Dichiara, who coaches the Landon School’s varsity track and cross-country teams, breezed through the downtown course averaging 5:08 a mile. After the race, he said he had incentive to run faster.

“We started off and one of the guys was wearing bells. That definitely made me run faster because I didn’t want to have to listen to that for the entire race,” Dichiara, 37, said with a laugh.

“This is my third time running the Jingle All the Way race. I did it twice when it was an 8k and I really loved it. It’s just a great way to kick off the holiday season to be able to come here and see everybody all dressed up. It really gets you into the holiday spirit.”

While last year’s wintry mix provided an idyllic backdrop for the race, the weather this year was far more cooperative. The rain that battered the region for much of Saturday cleared out in time, and while temperatures at the beginning of the race remained frigid, they warmed up as the first group of runners crossed the finish line.

“I thought it was a gorgeous morning. The weather was wildly more cooperative, opposed to last evening when we were setting up in the rain. But it was beautiful this morning, there were lots of great competitors and the costumes were amazing,” Pacers Race Director for Events Lisa Reeves said.

Elves, reindeer, Santa Claus and a human Christmas tree counted among the costumes worn by the more than 4,835 runners who finished the popular holiday race. Last year, 4,403 finished.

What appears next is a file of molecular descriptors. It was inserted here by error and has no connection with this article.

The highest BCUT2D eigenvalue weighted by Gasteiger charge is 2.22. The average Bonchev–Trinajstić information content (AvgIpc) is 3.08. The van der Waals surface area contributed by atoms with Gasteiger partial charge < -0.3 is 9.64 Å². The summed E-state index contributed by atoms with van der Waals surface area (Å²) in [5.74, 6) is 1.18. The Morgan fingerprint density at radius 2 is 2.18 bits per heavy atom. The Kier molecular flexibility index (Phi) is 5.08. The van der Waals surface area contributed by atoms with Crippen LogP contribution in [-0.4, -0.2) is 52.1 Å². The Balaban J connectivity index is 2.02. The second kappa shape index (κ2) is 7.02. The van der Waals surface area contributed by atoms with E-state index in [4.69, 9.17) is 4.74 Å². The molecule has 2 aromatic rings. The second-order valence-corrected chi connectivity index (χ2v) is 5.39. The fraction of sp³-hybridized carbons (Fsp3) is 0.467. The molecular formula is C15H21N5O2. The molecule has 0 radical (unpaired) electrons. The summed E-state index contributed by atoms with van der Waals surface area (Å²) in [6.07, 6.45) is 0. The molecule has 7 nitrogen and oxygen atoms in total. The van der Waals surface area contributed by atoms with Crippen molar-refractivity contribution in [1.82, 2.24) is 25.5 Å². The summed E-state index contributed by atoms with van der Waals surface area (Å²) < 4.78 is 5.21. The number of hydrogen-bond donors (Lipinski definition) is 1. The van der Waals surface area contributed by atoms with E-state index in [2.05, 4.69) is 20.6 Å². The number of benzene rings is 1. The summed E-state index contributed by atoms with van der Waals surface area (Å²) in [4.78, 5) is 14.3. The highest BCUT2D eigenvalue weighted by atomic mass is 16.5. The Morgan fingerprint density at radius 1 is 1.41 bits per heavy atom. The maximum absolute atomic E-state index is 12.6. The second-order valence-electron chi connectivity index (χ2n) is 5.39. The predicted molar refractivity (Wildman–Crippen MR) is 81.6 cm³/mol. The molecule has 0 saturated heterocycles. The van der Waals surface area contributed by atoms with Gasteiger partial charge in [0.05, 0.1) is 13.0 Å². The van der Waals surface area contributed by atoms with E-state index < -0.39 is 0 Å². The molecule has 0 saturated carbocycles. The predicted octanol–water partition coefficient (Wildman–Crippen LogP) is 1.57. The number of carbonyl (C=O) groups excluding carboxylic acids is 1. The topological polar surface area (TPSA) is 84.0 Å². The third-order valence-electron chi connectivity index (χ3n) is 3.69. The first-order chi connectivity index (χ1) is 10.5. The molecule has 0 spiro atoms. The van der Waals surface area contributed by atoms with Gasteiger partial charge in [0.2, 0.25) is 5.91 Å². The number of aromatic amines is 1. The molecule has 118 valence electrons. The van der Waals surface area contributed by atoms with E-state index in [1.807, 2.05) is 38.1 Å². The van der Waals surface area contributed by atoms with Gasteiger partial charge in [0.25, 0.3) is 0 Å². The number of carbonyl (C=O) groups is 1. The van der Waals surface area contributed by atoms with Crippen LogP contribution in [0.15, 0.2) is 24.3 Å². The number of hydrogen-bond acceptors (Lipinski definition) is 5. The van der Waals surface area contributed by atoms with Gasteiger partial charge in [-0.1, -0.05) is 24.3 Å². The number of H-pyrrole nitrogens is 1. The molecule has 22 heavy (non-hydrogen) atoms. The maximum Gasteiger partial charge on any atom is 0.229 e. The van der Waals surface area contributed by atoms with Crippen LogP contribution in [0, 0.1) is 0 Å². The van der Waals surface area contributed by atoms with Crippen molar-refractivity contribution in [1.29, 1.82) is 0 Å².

Former roommates Molly Carpenter (33:52) and Claire Pearcy (33:52) donned complete, matching Santa suits. The two haven’t lived together for a couple of years, but said events such as the Jingle All the Way 5k give them a good excuse to see each other.

“We always run our races together” Pearcy, 26, said. “I don’t think I’ve ever run a race without her — she’s my accountability partner. She called me and talked me into doing it this year.”

Carpenter said the race’s festive atmosphere added a unique element that helped make the running more enjoyable.

“Checking out everyone’s costumes while you’re running actually makes it seem like time is going by much faster. There’s definitely a different energy among the runners. While it’s competitive, people look like they’re having a lot of fun,” Carpenter, 28, said.

While Carpenter and Pearcy opted for a more traditional look, Carolyn Genegaban (41:41) channeled her inner-Martha Stewart to create a wearable Christmas tree that drew the attention of fellow runners and passersby who strolled around the Freedom Plaza area.

“Well, I joined as a team, and my team already had a Santa, a Christmas gift and a reindeer. So I had a couple of options. I ultimately thought a Christmas tree would be the funniest,” the 28-year-old Germantown, Md. resident said.

Genegaban’s wearble Christmas tree earned first-place costume honors from race judges.